Insurance companies report annual profits of more than $30 billion!

Their CEOs are paid higher salaries than CEOs of any other industry. Substantial profits and high salaries are not the result of insurers eagerly, fairly and promptly settling claims. The reverse is true. They deny liability, reluctantly make low-ball settlement offers or delay for as long as possible acting on claims.

10 Insurance Company Tricks to Watch Out For After an Accident

Adjusters are not your friend!

This may be the most important thing to keep in mind during every encounter or exchange you have.

No matter how caring and concerned adjusters may appear, do not lose sight of the fact that they work for the insurer.

They do not work for you. Their mission is to save their boss some money, not give you any of it. Their future with the insurance company depends on how successfully they are at denying or minimizing claims. They do not get promoted by maximizing an injured person’s benefits.

Adjusters want you to record a statement about the accident

Shortly after your injury, an adjuster will call and imply that the law requires you to tell them your version of what happened. They will ask your permission to record your statement. First, politely refuse to give a statement without your attorney present, and particularly refuse permission for the adjuster to record your conversation.

Whatever you say, you can be sure the adjuster will find a way to use it against you.

Enticing you to admit some fault for the accident

A major reason for not giving a statement is that your words can be twisted. A polite statement of regret that an accident happened, for example saying simply,

“I am sorry about the accident,”

can be turned into an admission of fault.

Adjusters try to talk you out of hiring an attorney

Adjusters do not want you to have an attorney and will suggest you should not need to share a percentage of your settlement with a lawyer. What they do not tell you is that, according to statistics, injured people who have an attorney end up with more money in their own pocket than when they settle directly with the insurance company.

Personal injury attorneys are not only skilled negotiators, they know to have your injuries evaluated and to estimate the extent of the damages you have suffered.

Asking you to release all your medical records to the insurer

You may at first think this is reasonable. You may assume they want to see how much you have suffered so they can give you a fair settlement, but you would be wrong.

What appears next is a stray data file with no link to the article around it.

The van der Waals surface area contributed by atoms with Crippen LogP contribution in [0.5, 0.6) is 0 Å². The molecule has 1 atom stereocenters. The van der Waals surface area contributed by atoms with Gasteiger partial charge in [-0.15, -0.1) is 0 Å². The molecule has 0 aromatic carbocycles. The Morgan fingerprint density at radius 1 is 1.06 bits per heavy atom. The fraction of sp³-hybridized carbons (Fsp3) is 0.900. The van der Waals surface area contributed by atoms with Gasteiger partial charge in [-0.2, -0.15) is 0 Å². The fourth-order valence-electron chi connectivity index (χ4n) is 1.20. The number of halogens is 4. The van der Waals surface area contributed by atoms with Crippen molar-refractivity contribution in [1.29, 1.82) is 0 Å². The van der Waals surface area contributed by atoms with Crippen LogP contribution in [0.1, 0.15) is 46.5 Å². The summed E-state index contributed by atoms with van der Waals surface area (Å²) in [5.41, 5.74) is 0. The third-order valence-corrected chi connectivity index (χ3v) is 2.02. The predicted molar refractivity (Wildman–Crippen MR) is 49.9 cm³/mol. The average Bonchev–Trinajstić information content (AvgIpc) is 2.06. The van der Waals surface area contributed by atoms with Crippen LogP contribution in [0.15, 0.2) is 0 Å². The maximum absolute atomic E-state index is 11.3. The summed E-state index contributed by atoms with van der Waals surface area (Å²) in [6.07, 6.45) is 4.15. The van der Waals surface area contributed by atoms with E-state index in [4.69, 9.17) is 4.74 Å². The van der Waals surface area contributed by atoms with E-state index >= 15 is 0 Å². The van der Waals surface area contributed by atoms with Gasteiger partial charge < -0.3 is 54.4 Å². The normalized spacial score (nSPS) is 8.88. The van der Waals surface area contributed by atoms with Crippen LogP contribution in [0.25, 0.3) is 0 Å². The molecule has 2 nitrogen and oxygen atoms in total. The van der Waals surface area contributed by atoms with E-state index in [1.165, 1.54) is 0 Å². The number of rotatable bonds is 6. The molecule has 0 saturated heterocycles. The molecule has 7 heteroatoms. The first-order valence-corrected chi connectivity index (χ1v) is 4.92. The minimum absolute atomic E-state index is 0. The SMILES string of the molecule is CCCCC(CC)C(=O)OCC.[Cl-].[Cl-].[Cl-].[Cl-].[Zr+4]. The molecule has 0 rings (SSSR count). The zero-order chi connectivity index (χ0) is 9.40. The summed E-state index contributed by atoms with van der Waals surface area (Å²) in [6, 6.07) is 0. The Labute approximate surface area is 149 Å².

They want to find something, perhaps a pre-existing medical condition, which will allow them to either deny, or at least minimize, your claim for damages.

Offering you some money if you will sign a release

While your medical bills are piling up and you are losing wages because you cannot work, you may be tempted to take the money an adjuster offers you. The offer comes with the requirement to sign a release, which means even if you are still suffering in the future and incurring new medical expenses due to the injury, you give up your right to sue or ask for more money. Some injuries, like soft tissue injuries or brain injuries for example, do not show up right away.

You could sign away your right to collect damages before you even know what those damages are.

Delaying action on your claim

As one insurance regulator has stated,

insurance companies do not make money when they pay claims.

They think if they ignore you, you will either go away, accept a low settlement, or die. When you call for a status update, you may be told your adjuster will call you back. The call never comes. Or, when it does, you find out your paperwork is “still being processed.” This issue is one an attorney can deal with on your behalf.

Secretly spying on you

It is common for insurers to hire investigators to follow you around and try to video you doing an activity that is inconsistent with your claimed injury. One man who claimed a severe back injury was shown to be rock-climbing on a video. Of course his claim was denied.

This makes it imperative that you be scrupulously honest about your injuries and not claim to have limitations you really do not have.

Minimizing your injuries

Adjusters may try to step into the shoes of your medical doctor and say that some of the treatment you received was unnecessary and they will not approve it. Insurance adjusters are not the ones to be making decisions on your medical care. Medical experts know how to evaluate your injury, determine the care and treatment you need now and possibly in the future, and predict whether you will need any rehabilitation.

Making decisions on appropriate medical care is your doctor's job. Not the job of your adjuster.

Claiming their insured is not liable for the accident

Even if you do not admit fault, insurers can avoid paying a claim if they can place the fault on anyone other than their insured.

They may say you were totally or partially at fault.

They may even say it was the fault of a third party.

Insurers are driven to increase their profits. In that vein, some of them give bonuses to adjusters who successfully and consistently deny claims. Adjusters who pay too many claims may find themselves without a job. Unfortunately, claims adjusters are trained to act like your friend. They may lure you into trusting them so that you make a statement that is not in your best interest. If you are alert and know what to watch for, you can avoid falling into the trap and jeopardizing your ability to collect all the damages to which you are legally entitled.